However, like any wheelset, there are a few steps you need to follow to successfully install and run a tubeless system.
Pros of running tubeless are:
More puncture resistant tire system
Ability to run lower PSI
Tire that holds pressure longer (less trips to the pump)
You get to tell all your friends you are running tubeless (if you have ever ridden with anybody who is riding tubeless you already know this)
Cons of running tubeless are:
Tires can be a lot harder to mount
You usually need an air compressor to get initial inflation
Changing a flat on the side of the road can be very difficult
Despite the cons, people like the tubeless set up because of the better protection against flat tires. You will be running sealant inside the tire, and with only having a tire to seal (vs. both a tube and tire), small punctures seal themselves. Note that any major cuts, or snake bite flats from bottoming out can still lead to flat tires, even when running tubeless. Yet, for the majority of times where a pinhole type of puncture occurs, tubeless will not flat in those situations.
We spent years in coming up with the new rim profiles to ensure a perfect tubeless setup.
Things like angle of the rim bed, center channels, rim diameters, even spoke hole width were considered. With this, we are confident we have the best possible solution for running a tubeless setup (right down to the nut used to tighten the valve). Below is a video that shows the Boyd Cycling tubeless advantage and why Boyd is the real first name of tubeless.
Things you will need to run a tubeless tire system
Tubeless specific tire – The tire MUST say tubeless specific on it. Tubeless specific tires have a reinforced bead on them, if you try to run a non-tubeless specific tire as a tubeless set up it will not seat right and will blow off the rim.
Tubeless valve – In order to create an air tight seal, you need a valve that securely clamps in place. We have tubeless valves designed for every depth of rim we offer. Each tubeless valve will come with our patent pending tubeless wing nut, a unique solution to being able to tighten and loosen the nut on your tubeless valves.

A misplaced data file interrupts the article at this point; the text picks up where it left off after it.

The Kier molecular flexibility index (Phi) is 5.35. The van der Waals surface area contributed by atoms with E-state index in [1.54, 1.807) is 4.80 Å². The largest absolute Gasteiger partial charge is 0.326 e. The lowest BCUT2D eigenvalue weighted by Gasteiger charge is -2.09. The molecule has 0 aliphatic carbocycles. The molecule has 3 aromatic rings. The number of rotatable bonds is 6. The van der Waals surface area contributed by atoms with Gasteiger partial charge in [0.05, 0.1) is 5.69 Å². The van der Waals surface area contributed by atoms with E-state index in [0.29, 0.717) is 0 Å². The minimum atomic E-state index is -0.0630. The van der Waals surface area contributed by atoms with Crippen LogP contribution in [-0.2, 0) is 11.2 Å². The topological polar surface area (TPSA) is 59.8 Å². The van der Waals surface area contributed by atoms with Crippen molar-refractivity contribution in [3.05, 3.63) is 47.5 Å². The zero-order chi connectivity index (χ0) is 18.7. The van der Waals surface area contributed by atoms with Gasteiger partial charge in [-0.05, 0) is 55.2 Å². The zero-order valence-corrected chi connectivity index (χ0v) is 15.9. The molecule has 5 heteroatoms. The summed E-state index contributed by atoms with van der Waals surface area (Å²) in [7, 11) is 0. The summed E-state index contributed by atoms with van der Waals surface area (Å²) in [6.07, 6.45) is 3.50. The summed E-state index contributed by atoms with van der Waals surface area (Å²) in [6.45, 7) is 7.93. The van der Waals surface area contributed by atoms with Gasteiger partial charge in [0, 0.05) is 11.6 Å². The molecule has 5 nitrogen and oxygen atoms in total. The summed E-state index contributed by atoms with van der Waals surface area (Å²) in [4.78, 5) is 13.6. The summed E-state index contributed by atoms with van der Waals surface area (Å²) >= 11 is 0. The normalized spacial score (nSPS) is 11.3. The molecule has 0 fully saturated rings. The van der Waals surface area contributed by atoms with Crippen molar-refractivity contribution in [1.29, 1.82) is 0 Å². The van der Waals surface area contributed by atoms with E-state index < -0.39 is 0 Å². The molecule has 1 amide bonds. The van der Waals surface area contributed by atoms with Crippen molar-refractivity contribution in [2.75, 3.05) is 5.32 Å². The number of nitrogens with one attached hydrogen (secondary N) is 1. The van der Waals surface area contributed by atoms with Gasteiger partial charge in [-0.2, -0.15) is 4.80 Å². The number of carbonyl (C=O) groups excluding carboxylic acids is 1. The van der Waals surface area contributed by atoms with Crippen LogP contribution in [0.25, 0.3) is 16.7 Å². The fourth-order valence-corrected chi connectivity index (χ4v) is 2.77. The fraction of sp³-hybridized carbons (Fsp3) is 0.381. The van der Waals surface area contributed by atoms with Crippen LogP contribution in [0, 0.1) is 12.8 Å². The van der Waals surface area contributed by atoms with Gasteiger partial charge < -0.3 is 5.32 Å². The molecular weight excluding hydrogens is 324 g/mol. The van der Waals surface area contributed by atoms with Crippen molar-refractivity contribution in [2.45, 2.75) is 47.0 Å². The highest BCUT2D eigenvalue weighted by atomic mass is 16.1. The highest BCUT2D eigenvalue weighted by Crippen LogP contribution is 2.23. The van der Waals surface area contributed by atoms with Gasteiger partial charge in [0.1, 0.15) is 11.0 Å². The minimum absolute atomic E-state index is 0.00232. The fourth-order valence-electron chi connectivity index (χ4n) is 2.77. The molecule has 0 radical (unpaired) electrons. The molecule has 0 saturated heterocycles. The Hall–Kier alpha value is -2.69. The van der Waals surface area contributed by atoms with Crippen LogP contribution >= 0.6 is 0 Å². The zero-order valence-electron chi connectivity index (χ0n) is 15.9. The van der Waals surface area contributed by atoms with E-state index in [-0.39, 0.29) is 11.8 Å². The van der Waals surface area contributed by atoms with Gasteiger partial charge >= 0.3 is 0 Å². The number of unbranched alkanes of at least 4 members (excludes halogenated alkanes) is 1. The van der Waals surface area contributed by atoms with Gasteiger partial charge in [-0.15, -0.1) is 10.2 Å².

Tubeless rim tape – We give you the option of adding a tubeless set up on your wheels. When you do, you will have two layers of our blue tubeless tape installed on the rim. If you are looking to convert the 2016 model rims (with the tubeless rim bed) and need tubeless tape, you need 25mm wide tape for the rim bed.
Sealant – The sealant is what helps make the tubeless system more puncture proof. After you have the tire and valve installed, but before inflating the tire, you will want to add the sealant inside the tire.
Tire levers – Tubeless tires fit tighter on the rims and can be a lot harder to install. If you are not comfortable using a tire lever then tubeless may not be the best option (especially if you flat while out on a ride). The alloy wheels will be easier to mount a tire on compared to the carbons. With the carbon clinchers, the bead seat is already fairly tight, so installing a tubeless tire on them will be difficult. Use a tire lever, go slowly pushing small part of the tire over the hook. The good news is you don’t have to worry about pinching your tube when installing a tire. Note that we have installed dozens of tubeless tires on carbon clinchers and have never had one that was close to being impossible. Some tires go on much easier than others.
Air compressor – In order to get initial pressure into the tire and get it to seat in the rim, a pump usually will not supply air fast enough for this. An air compressor can save you a lot of unnecessary pumping (cyclists are notorious for not having arm strength).
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